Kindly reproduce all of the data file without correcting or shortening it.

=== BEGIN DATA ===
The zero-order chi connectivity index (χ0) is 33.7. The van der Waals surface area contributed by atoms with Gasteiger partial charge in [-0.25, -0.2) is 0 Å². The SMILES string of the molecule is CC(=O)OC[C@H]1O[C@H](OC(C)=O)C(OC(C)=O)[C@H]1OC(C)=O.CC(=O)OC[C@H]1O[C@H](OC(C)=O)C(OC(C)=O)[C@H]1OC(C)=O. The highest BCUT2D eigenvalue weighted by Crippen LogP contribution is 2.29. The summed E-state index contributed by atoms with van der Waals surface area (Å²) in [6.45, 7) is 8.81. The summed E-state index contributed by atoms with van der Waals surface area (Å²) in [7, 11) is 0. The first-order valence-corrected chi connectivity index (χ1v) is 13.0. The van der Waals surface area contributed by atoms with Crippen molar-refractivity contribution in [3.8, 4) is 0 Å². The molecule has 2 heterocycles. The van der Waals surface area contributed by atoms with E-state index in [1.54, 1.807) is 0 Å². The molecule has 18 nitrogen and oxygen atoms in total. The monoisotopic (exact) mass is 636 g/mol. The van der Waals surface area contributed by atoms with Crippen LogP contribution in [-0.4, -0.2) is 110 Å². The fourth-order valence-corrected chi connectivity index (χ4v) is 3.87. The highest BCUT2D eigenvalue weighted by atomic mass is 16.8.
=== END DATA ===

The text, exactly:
The zero-order chi connectivity index (χ0) is 33.7. The van der Waals surface area contributed by atoms with Gasteiger partial charge in [-0.25, -0.2) is 0 Å². The SMILES string of the molecule is CC(=O)OC[C@H]1O[C@H](OC(C)=O)C(OC(C)=O)[C@H]1OC(C)=O.CC(=O)OC[C@H]1O[C@H](OC(C)=O)C(OC(C)=O)[C@H]1OC(C)=O. The highest BCUT2D eigenvalue weighted by Crippen LogP contribution is 2.29. The summed E-state index contributed by atoms with van der Waals surface area (Å²) in [6.45, 7) is 8.81. The summed E-state index contributed by atoms with van der Waals surface area (Å²) in [7, 11) is 0. The first-order valence-corrected chi connectivity index (χ1v) is 13.0. The van der Waals surface area contributed by atoms with Crippen molar-refractivity contribution in [3.8, 4) is 0 Å². The molecule has 2 heterocycles. The van der Waals surface area contributed by atoms with E-state index in [1.54, 1.807) is 0 Å². The molecule has 18 nitrogen and oxygen atoms in total. The monoisotopic (exact) mass is 636 g/mol. The van der Waals surface area contributed by atoms with Crippen LogP contribution in [-0.4, -0.2) is 110 Å². The fourth-order valence-corrected chi connectivity index (χ4v) is 3.87. The highest BCUT2D eigenvalue weighted by atomic mass is 16.8.